Most analysis now points to the post-election violence in 2007 – when the USSD payment technology was pioneered – which left people scared to leave their homes, hence people quickly got over the adoption hump and were more willing to embrace new technologies. Of course, it does help that the complicated issue of data privacy simply isn’t an issue in Africa and is seen as a first world problem.
COVID also means that we are expecting to see a ramp up in the activity of development banks, which is extremely important as they are increasing capital levels which makes its way in to the bricks and mortar financial sector.
Global Players Looking for Market Share and Synergies
There isn’t the same conveyor belt of funding available in Africa, hence companies find themselves forced to be profitable and mature sooner. Luckily, with lower operating costs, it’s easier for companies to break even earlier. If we look at a Series A company, that has an 8-year operating history, a proven model and is profitable, yet it hasn’t scaled, this company is actually as mature as a Series B company in many other countries. It’s not surprising therefore, that in Africa it is often said, that you get “Series B maturity in a Series A raise”.
In terms of the most active players, there is a wealth of global Fintech investors, including VCs, PE and strategic investors. We have a lot of experience in this sector, executing transactions in 20 African countries, and have built up a strong relationship with around 30 key investors, and we have contacts with many more. It seems that at the moment, VC funds on the West Coast are very keen to do at least one Fintech deal in Africa, driving an increase in the level of interest in African Fintech firms and technology.
We are currently seeing high levels of cross border M&A opportunities. Though the traditional credit card business model utilized across the rest of the world has been slow to take off in Africa, global payments groups are increasingly seeking to buy up market share, looking for synergistic businesses, as well as other payment channels, such as mobile wallet, VSR codes, mobile money, remittances, etc. Large Chinese players for example, continue to buy-up the technology value chain, essentially expanding where they are most strong. Another driving factor is consolidation.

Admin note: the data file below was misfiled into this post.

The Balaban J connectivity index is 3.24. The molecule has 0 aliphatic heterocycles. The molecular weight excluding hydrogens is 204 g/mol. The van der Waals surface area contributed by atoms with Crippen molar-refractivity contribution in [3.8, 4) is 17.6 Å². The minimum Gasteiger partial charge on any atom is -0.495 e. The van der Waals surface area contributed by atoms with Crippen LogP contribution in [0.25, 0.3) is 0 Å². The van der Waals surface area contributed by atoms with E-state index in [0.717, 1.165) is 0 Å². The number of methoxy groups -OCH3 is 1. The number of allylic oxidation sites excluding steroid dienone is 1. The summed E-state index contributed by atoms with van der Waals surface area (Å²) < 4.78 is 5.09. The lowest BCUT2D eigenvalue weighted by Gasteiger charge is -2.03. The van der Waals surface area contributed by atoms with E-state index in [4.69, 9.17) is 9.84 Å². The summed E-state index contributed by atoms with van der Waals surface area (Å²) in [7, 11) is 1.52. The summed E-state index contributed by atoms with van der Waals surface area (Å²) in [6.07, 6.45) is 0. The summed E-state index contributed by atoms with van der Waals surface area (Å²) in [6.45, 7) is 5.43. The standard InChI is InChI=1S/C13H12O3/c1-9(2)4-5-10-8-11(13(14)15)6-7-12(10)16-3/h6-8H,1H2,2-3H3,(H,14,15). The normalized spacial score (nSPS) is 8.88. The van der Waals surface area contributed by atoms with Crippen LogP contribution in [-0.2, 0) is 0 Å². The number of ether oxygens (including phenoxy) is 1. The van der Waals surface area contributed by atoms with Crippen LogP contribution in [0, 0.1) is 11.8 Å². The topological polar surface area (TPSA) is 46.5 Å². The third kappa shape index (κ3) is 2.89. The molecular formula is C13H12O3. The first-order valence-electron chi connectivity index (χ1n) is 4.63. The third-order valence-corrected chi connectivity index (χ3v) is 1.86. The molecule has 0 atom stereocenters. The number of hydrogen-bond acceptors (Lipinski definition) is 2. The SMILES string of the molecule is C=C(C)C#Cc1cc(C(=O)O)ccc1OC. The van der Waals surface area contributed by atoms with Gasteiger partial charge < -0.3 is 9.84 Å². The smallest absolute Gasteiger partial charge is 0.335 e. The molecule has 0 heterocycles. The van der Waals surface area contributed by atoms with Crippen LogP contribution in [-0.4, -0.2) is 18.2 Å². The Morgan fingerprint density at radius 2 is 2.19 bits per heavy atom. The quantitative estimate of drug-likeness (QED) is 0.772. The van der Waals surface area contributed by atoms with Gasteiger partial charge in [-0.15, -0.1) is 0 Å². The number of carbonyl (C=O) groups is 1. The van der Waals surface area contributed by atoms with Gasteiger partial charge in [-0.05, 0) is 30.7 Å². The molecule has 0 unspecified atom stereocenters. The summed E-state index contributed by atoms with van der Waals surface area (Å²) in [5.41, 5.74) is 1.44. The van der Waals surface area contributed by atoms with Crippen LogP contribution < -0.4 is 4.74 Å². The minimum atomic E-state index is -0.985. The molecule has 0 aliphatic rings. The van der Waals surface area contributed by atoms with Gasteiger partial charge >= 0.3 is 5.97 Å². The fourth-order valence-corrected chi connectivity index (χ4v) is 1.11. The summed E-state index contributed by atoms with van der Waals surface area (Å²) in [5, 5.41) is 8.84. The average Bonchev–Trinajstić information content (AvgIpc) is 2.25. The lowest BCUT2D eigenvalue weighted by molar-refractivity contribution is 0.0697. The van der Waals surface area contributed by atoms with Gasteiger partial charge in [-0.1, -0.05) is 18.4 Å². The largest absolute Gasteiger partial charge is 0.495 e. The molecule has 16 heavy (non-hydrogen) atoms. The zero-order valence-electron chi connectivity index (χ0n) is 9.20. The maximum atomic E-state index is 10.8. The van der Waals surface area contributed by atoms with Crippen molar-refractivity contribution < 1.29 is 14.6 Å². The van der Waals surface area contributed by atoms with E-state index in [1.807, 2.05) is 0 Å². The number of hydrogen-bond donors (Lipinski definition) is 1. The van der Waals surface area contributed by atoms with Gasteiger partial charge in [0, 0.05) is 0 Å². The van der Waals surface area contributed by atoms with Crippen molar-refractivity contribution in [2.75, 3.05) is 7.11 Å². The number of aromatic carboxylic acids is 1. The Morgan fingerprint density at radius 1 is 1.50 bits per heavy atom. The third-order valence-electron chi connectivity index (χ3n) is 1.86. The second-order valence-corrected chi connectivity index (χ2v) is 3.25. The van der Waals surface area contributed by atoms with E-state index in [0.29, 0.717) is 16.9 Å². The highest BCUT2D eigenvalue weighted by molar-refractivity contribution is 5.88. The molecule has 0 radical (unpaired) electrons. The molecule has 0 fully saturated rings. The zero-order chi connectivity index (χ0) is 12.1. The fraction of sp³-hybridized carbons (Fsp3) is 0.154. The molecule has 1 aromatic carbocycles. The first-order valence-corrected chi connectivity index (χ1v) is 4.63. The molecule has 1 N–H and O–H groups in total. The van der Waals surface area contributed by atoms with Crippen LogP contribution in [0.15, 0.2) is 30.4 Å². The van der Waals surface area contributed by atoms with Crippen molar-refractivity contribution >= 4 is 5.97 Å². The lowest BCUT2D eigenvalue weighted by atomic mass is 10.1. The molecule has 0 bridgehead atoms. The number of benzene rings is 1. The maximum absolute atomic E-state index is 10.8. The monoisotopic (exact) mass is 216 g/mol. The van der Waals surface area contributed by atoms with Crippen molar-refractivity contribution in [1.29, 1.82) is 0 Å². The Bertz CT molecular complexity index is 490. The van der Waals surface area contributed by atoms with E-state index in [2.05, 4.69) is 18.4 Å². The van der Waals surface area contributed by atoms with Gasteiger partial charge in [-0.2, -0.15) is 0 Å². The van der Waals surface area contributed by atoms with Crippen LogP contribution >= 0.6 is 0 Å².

There just isn’t the same conveyer belt of funding available in Africa, hence companies find themselves forced to be profitable and mature sooner.
Dealmaking in the Current Environment
When it comes to exit, Africa, along with perhaps LatAm, is a fulcrum between East and West, thus the high number of acquisitions and investments. Leading US payments businesses such as VISA, Mastercard and Paypal are actively acquiring investments/ businesses, competing with leading Chinese tech giants such as Ant Financial, Tencent and Transsient.
If we look at where we are today, compared to a year ago, COVID has had a significant impact, with valuations now sitting at roughly half of what they were.
At the end of the day, people are still happy to do deals. Even though processes, such as due diligences may perhaps take longer now, we have the technology available to help facilitate a “virtual process”. We have even undertaken virtual site visits, in fact, you could say it’s almost easier to buy a company without physically seeing it, than perhaps buy a house.
In terms of general advice to our clients, simply put, 24 is the new 12. By this I mean that we would generally advise clients looking to sandbag their business plans to ensure they have 12 months of funds available. However, with things how they are, our new recommendation would be to up this to 24 months.
This article was originally published in Creating Value, the quarterly journal of IMAP, on December 10, 2020